Posted February 06, 2018
By MaryNikkel_NRT, Staff Reviewer
Audrey Assad has long brought something unique and crucial to the table of faith-based art. From her major label days of sparkling pop-centric art to her steady shift towards the liturgical and one of the most poignant hymns albums in recent musical history (Inheritance), Audrey has infused thoughtful theology and practiced artistry into each song she has crafted. Those elements are present in their fullest form yet with Evergreen, her new independent full length album.
In Evergreen, you'll find a sonic landscape close to what developed on Inheritance. The musical brush strokes are subtle, layering piano, occasional strings and Celtic influences underneath the clearly delineated centerpiece of Audrey's ethereal vocals. Lead single "Deliverer" is likely the most fully produced offering here, soaring through its glad declarations of freedom from our own misconceptions about God. "Wounded Healer" is equally upbeat and full as it ventures towards folk influences built around Christocentric lyrics.
Several piercing piano ballads trace out the other side of this album's terrain. "Unfolding" begins to reveal to us the Evergreen dichotomy: celebration and lament, joy and grief, the difficulty of finding deeper faith through unlearning certainty. "Unfolding" is a song haunted by self and by potentials unmet, pleading "am I the child of Your love or just chaos unfolding?" The most emotionally devastating prayer comes in "Teresa," a song that echoes the deep loneliness and spiritual isolation Mother Teresa felt for the majority of her years of service in Calcutta. From the first lines, the song is soul-piercing: "Jesus, I need you; lover, don't leave / Did you call my name just to plunge me deep into the darkness?"
"Little Things With Great Love" responds to the overwhelming grief, both personal and global, that marks some of the other songs. Audrey has been vocal in engaging the current refugee crisis in particular, and here she sings a reminder into the paralysis that can result from taking in so much pain: "this You have asked of us: do little things with great love." "River" expands on the concept, tackling the often misperceived concept of God's justice by drawing on the language of the Old Testament prophets to declare justice for the marginalized. Propaganda's exceptional feature on the bridge feels particularly appropriate given his own extensive exploration of those concepts.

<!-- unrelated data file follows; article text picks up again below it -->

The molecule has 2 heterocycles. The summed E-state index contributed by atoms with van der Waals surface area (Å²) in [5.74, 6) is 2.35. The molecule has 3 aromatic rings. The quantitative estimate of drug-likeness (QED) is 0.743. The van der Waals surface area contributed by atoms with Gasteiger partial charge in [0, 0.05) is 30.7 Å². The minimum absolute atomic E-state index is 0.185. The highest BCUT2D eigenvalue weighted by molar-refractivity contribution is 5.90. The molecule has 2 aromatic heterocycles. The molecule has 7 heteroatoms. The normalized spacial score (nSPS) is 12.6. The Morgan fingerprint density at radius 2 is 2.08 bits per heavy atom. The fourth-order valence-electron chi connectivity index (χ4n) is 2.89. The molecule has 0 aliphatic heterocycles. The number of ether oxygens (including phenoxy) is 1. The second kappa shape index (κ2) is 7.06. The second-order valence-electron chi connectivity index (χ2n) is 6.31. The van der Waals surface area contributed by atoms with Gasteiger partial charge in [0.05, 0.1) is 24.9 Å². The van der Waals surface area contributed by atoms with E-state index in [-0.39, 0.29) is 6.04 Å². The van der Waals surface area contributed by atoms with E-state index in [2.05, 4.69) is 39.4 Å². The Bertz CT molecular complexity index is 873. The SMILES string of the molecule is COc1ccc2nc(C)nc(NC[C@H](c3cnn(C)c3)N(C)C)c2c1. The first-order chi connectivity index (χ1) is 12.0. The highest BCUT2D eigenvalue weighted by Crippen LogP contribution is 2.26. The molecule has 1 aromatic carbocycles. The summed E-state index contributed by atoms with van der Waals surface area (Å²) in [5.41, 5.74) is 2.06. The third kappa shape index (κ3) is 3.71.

Trying to process all of the themes on Evergreen feels a little like excavating gems from marble: the treasures are deep and manifold, but even the process of handling such a quality encasement for them is a pleasure in and of itself. Title track "Evergreen" and later cut "Irrational Season" both capture the wonder of a faith that has moved beyond a need for rightness and reason and simply encounters God. "When I See You" is movingly reverent worship in response to that encounter. All of it is summarized by the closing track "Drawn to You," which surveys the landscape of spiritual mountains and valleys and confesses "After everything I've had, after everything I've lost / Lord, I know this much is true: I'm still drawn to You."
The Bottom Line: If you are a mourner, a worshipper, a skeptic or in any desperate want of spiritual shelter, Evergreen will feel like home to you. Musically, the piano and vocal centered sound excels at demonstrating skillful restraint in an era of musical excess. Lyrically, Audrey Assad provides soul language for both lament and redemptive celebration, often in the same breath. Evergreen will be one of the richest musical experiences of the year.
For Fans Of: Christa Wells, Nichole Nordeman, John Mark McMillan, Ellie Holcomb
Song to Download Now:
"Drawn to You" (Get it on iTunes here.)
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